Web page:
Absorb'd in contemplation; from her eye
Cold as their clayey tenants, know, my heart
Must never grow to stone! Chill thou thyself,
And labour through they still repeated prayer ;
Fear thou thy God of terrors; spurn the gifts Fell luavy: the Maid started, for the sound
gave, and sepulchre thyself alive! Smote on her heart; her eye one lightning glance But far more valued is the vine that bends Shoi wild; and shudderiny, upon Isabel
Bencath its swelling clusters, than the dark
Wreating its barren arms. For me, I know
Mine own worth, priese! that I have well performid Then in the priest arose the earnest bope,
My duty, and untrembling shall appear That, weary of the world and sick with woe,
Before the just tribunal of that God The Maid might dwell with them a vestal vow'd. Whom grateful love has taught me to adore!» « Ah, damsel!» slow he spake, and cross d lois breast, Severe she spake, for sorrow in her heart « ab, damsel! favour'd as thou art of leaven,
Had wrought unwonted sternness. From the dome Let not thy soul beneath its sorrow sink
| They past in silence, when with basty steps, Despondent; Heaven by sorrow disciplines
Sent by the assembled chieftains, one they met The froward heart, and chastens whom it loves; Seeking the mission d Virgin, as alarmd, Therefore, companion of thy way of life,
The berald of ill tidings. Shail sorrow wean thee froin this faithless world,
Holy Maid!) Where happiness provokes the traveller's chase, He cried, « they ask thy counsel. Burgundy And like the midnight meteor of the marsh
Comes in the cause of England, and his troops Allures his long and perilous pursnit,
Scarce three leagues from our walls, a fearful power, Then leaves him dark and comfortless. O Maid! Rest tented for the niglit.» Fix tbou thine eyes upon that heavenly dawn
Say to the Chiefs, Beyond the night of life! thy race is run;
At morn I will be with them,» she replied. Thou hast delivered Orleans : now perfect
« Meantime their welfare well shall occupy Thyself; accomplish all, and be the child
My nightly thoughts.» Of God. Amid these sacred haunts the groan
So saving, on she past Of woe is never heard; these hallowd roofs
Thoughtful and silent. A brief while she mused, Re-echo only to the pealing quire,
Brief, but sufficing to impel the soul, The chaunted inass, and virgin's holy hymn,
As with a strange and irresistible force, Celestial sounds! Secluded here, the soul
To loftiest daring. « Conrade!» she exclain d, Receives a foretaste of her joys to come!
«I pray thee meet me at the eastern gate This is the abode of piety and peace :
Willi a swift steed prepared: for I must hence.» Oh! be their inmale, Maiden! Come 10 rest, Die to be world, and live espoused to Heaven ! » ller voice was calm ; nor Conrade through the gloom
Saw the faint flush that witness'd on her cheek Then Coprade answer'd : « Father! Heaven has doom'd fligh thoughts conceived. She lo hier home repair'd, This Maid to active virtue.»
And with a light and noplumed casquetel 166 « Active'» cried
She helm'd her head; hung from her neck the shield, 167 Tie astonish'd priest : « thou dost not know the toils And forth she went. This holy warfare asks; thou dost not know
Her Conrade by the wall How powerful the attacks that Satan makes,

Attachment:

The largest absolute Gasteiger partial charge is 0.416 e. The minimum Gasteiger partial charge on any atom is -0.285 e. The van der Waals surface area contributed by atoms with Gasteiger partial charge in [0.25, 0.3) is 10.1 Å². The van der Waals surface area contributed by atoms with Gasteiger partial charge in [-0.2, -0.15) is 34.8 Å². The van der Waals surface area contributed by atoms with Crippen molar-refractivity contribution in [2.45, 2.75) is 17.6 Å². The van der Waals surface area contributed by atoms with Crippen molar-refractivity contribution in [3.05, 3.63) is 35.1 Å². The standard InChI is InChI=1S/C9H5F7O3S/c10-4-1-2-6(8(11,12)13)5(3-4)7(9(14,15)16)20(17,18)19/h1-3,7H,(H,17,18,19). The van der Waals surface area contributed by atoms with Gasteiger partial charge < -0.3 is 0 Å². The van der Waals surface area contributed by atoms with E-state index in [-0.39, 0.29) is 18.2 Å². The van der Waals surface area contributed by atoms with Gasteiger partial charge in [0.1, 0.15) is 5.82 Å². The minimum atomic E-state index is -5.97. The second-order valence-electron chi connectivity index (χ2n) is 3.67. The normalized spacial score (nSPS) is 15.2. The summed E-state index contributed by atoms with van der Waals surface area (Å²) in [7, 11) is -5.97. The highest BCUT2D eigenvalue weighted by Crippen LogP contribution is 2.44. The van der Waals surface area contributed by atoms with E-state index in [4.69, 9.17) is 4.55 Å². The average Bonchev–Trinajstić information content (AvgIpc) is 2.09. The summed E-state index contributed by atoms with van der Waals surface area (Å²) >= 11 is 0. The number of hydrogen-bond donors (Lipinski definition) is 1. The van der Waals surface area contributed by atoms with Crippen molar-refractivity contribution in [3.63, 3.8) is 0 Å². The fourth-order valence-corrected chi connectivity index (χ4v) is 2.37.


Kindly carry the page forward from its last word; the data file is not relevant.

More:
Awaited. May I, Maiden, seek unblamed By sinful nature aided! Dost thou deem
Whither this midnight journey? may I share It is an easy task from the fond breast
The peril ?» cried the warrior. She rejoin'd, To root affection out? to burst the cords
« This, Conrade, may not be. Which grapple to society the heart
That impulse of the soul which comes from God; Of social man? to ronse the unwilling spirit,
Huth summond me. of this remain assured, That, rebel to devotion, faintly pours
If angbit of patriot enterprise required The cold lip-worship of the wearying prayer?
Associate firmness, thou shouldst be the man, To fear and tremble at him, yet to love
last ... and only friend!» A God of terrors! Maid, beloved of Heaven !
she sprano, Come to this sacred trial! share with us
And left him. He beheld the warden close The day of penance and the night of prayer!
The gate, and listen'd to her courser's tramp, Humble thyself! feel thine owo worthlessness,
Till soon upon his ear the far-off sound A reptile worm before thy birth condemn'd
Fell faintly, and was lost. To all the horrors of thy Maker's wrath,
Swift o'er the vale The lot of fallen mankind! Oh, bither come!
Sped the good courser; eagerly the Maid Ilumble thyself in ashes; so thy name
Gave the loose rein, and now her speed attain'd Shall live amid the blessed host of saints,
The dark encampment. Through the sleeping ranks And unborn pilgrims at thy hallow'd shrine
Onward she past. The trampling of the steed Pour forth their pious offerings.»
Or mingled with the soldier's busy dreams,
« lear me, priest,» Or with vague terrors fill d his started sense, Exclaim'd the awaken'd Maid, « Amid these tombs, Prompting the secret prayer.
Alope I go.
So on she past
On the earth the Chieftain slept,
As she spake, a voice
resistless there she smote, And to the earth prone fell the leadless trunk Of Franquet.
Then on Burgundy she fix'd
Thus she spake;
From the eastern clouds
Her bending thitherwards The Bastard met. « New perils threaten us,” He cried, « new toils await us: Burgundy
The delegated Damsel thus replied:
So said the Maid,
Nor did she speak in vain;
Their chief was Richemont; he, when as he lieard
Ainid the plain